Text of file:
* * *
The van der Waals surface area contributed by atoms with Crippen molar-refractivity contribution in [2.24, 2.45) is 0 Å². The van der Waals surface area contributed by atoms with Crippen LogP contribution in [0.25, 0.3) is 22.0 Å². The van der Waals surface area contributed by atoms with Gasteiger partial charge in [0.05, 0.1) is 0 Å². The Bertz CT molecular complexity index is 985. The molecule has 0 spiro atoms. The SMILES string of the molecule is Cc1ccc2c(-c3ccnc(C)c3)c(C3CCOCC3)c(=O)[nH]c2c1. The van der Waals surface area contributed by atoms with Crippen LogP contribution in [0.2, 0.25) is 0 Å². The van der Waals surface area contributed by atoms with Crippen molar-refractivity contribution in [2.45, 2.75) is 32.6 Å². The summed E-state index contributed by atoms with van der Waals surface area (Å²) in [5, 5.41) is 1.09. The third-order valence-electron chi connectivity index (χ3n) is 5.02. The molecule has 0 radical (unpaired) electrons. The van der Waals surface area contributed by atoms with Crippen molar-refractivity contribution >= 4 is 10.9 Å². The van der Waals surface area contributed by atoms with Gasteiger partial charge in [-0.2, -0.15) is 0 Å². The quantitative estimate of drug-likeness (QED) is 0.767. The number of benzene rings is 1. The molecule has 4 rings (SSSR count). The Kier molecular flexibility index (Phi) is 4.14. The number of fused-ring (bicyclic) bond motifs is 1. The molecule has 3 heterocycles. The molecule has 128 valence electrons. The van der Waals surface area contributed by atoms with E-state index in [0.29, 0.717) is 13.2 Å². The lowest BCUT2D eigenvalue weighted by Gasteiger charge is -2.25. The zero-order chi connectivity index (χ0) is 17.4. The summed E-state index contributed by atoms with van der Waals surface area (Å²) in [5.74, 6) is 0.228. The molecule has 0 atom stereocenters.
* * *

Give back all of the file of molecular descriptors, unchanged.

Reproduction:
The van der Waals surface area contributed by atoms with Crippen molar-refractivity contribution in [2.24, 2.45) is 0 Å². The van der Waals surface area contributed by atoms with Crippen LogP contribution in [0.25, 0.3) is 22.0 Å². The van der Waals surface area contributed by atoms with Gasteiger partial charge in [0.05, 0.1) is 0 Å². The Bertz CT molecular complexity index is 985. The molecule has 0 spiro atoms. The SMILES string of the molecule is Cc1ccc2c(-c3ccnc(C)c3)c(C3CCOCC3)c(=O)[nH]c2c1. The van der Waals surface area contributed by atoms with Crippen LogP contribution in [0.2, 0.25) is 0 Å². The van der Waals surface area contributed by atoms with Crippen molar-refractivity contribution in [2.45, 2.75) is 32.6 Å². The summed E-state index contributed by atoms with van der Waals surface area (Å²) in [5, 5.41) is 1.09. The third-order valence-electron chi connectivity index (χ3n) is 5.02. The molecule has 0 radical (unpaired) electrons. The van der Waals surface area contributed by atoms with Crippen molar-refractivity contribution >= 4 is 10.9 Å². The van der Waals surface area contributed by atoms with Gasteiger partial charge in [-0.2, -0.15) is 0 Å². The quantitative estimate of drug-likeness (QED) is 0.767. The number of benzene rings is 1. The molecule has 4 rings (SSSR count). The Kier molecular flexibility index (Phi) is 4.14. The number of fused-ring (bicyclic) bond motifs is 1. The molecule has 3 heterocycles. The molecule has 128 valence electrons. The van der Waals surface area contributed by atoms with E-state index in [0.29, 0.717) is 13.2 Å². The lowest BCUT2D eigenvalue weighted by Gasteiger charge is -2.25. The zero-order chi connectivity index (χ0) is 17.4. The summed E-state index contributed by atoms with van der Waals surface area (Å²) in [5.74, 6) is 0.228. The molecule has 0 atom stereocenters.